The market is always in search of a story and its corresponding trade idea. Unfortunately, so far this year, the US, Eurozone and Japan have been rather uncooperative on this matter as their respective central banks and economies stick to prior trends. As a result, investors have turned to China in the hope of securing this year’s performance.
Indeed, the economic challenges facing China in 2014 are very serious. Since 2010, China’s growth performance has been consistently disappointing. The growth rate has fallen from 10.4 percent in 2010 to 7.7 percent in 2013. The most recent economic statistics show that the economy is still heading south. More ominously, the black clouds of debt seem to thicken inexorably. The high-profile corporate bond default in March, the first in many years, sent a chill through markets in the spring. Many also thought the sharp weakening of the renminbi was an ominous sign.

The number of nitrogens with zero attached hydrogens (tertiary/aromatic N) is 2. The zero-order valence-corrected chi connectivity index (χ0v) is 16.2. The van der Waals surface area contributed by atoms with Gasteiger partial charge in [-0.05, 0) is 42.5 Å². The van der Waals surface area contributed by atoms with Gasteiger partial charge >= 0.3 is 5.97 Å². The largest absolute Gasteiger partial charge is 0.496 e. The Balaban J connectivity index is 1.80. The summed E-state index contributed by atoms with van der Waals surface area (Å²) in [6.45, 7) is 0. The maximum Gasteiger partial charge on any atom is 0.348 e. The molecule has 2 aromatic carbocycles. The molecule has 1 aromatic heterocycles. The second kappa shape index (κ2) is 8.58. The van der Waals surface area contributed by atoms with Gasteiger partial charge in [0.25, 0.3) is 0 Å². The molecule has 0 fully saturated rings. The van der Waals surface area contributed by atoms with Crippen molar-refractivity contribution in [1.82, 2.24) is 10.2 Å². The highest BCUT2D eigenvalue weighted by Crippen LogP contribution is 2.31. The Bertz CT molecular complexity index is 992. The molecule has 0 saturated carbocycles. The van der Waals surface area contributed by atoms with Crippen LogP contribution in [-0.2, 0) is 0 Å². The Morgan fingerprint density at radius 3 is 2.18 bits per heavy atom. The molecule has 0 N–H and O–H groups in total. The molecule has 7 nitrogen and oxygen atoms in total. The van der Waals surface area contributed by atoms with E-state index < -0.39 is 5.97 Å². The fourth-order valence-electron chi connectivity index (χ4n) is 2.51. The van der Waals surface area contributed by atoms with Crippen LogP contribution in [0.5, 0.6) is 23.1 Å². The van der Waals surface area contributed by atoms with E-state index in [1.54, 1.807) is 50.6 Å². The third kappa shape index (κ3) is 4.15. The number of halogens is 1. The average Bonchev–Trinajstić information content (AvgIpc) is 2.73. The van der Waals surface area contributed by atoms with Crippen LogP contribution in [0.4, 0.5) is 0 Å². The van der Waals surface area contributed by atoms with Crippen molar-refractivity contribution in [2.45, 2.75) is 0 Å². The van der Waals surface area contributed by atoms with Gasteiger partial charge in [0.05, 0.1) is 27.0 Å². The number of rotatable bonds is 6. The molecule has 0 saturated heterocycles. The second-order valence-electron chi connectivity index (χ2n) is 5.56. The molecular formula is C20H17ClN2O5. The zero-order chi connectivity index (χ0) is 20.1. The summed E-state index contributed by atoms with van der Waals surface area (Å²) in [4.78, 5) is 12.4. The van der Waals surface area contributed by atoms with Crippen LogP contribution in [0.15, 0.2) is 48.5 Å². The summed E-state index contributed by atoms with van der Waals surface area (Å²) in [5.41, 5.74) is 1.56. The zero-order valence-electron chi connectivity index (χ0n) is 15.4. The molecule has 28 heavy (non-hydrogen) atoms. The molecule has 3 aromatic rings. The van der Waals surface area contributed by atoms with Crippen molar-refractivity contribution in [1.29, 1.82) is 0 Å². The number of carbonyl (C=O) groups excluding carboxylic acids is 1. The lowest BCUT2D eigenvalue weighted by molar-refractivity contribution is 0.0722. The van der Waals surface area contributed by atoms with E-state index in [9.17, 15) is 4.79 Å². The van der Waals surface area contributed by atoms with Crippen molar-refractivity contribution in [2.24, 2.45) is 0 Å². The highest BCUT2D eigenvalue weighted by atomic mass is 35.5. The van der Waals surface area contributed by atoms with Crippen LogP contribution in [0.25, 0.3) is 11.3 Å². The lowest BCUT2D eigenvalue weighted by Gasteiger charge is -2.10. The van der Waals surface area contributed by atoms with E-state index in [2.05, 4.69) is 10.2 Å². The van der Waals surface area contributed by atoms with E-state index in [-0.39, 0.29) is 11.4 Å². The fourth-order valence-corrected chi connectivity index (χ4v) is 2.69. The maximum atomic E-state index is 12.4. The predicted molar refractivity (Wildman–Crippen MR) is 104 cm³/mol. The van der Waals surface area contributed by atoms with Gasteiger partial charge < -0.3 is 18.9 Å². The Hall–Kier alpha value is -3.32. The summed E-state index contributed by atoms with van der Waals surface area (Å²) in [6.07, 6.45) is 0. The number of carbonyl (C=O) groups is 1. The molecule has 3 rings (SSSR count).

China’s slowdown and financial risks have led to a wave of pessimism and potential opportunity for the market: either a big ‘China short’ is coming, or risk appetite should anticipate a major fillip as authorities inevitably blink and reflate through credit and/or fiscal stimulus. In my view, there isn’t a big China trade coming in either direction: the economy may fall further, but it is unlikely that the fall will be so large that the government has to usher in a large stimulus package; the financial instability is true, but resources available for the government to ensure stability are still plentiful.